Artificial Intelligence (AI) has demonstrated the potential to augment the practice of dermatology.
The performance of AI has been comparable to board-certified dermatologists in the identification of squamous cell carcinoma, basal cell carcinoma, and melanoma.
AI is a new and evolving field in health care and the management of skin cancers.
The focus on development has been placed on augmenting dermatology practice, not replacing dermatologists.
AI and augmented intelligence show promise in delivering greater skin cancer detection, democratizing skin cancer detection for patients with limited health care resources, and likely increasing the volume of skin cancer surgeries as a result.
PATIENT EDUCATION POINTS
Artificial intelligence (AI), a technique that enables a machine to mimic human cognitive functions, has grown tremendously in the last few years across many industries, and the health care industry is no exception. Advances in imaging technology, computational processing, and graphics-processing unit technology have led to significant growth in the industry of AI, augmented intelligence, and machine learning. Machine learning is a technique to achieve AI through algorithms trained with data. Deep learning is a subset of machine learning, both of which are subsets of AI (Figure 64-1). Deep learning utilizes an artificial neural network loosely modeled on the human brain that requires a massive volume of data to train. Deep learning is extremely useful when dealing with unstructured data. Health care and medicine stand to benefit immensely from deep learning due to the sheer volume of data being generated—153 exabytes in the United States alone in 2013, with a growth rate of at least 48% annually,1—as well as the proliferation of medical devices and digital record systems.2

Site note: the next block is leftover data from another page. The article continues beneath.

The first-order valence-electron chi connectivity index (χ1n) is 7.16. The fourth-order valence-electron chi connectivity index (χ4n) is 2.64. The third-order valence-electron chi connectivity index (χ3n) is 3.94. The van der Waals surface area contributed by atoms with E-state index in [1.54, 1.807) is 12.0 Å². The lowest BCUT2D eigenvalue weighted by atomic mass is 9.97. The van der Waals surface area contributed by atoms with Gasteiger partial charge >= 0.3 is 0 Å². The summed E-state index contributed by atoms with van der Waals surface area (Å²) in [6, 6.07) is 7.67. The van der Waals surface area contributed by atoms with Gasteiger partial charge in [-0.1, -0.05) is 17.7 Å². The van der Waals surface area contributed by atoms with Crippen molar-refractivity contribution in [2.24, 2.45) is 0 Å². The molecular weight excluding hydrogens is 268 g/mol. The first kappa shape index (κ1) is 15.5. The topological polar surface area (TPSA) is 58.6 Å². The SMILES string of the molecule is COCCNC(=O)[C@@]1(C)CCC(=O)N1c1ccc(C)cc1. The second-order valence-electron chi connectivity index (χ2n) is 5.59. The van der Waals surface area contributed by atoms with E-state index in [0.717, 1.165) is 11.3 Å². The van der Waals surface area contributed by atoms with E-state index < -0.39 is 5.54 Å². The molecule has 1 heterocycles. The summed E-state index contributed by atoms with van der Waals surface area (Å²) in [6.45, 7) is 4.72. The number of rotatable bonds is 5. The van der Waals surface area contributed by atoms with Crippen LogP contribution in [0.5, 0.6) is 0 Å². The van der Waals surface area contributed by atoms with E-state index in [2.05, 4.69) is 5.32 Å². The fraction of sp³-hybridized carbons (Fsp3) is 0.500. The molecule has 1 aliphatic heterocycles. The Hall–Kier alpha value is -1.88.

Machine learning is a technique to achieve AI through algorithms trained with data. Deep learning is a subset of machine learning, which are both subsets of artificial intelligence.
In the future, most clinicians will utilize AI technology, specifically deep learning. This complex pattern recognition that uses deep neural networks (DNNs) can help decipher medical scans, skin lesions, retinal images, faces, electrocardiograms, vital signs, and perhaps more in the future.
Dermatology has emerged as a field of medicine well suited for early AI models given the visual nature and pattern recognition of many diagnoses (Figure 64-2). Skin cancer, for example, is usually first suspected based on visual skin examination. Furthermore, skin cancer is the most commonly diagnosed cancer in the United States. Since over 5.4 million new cases are diagnosed annually, one in five Americans will be diagnosed with a cutaneous malignancy in their lifetime.3 Although melanoma represents fewer than ...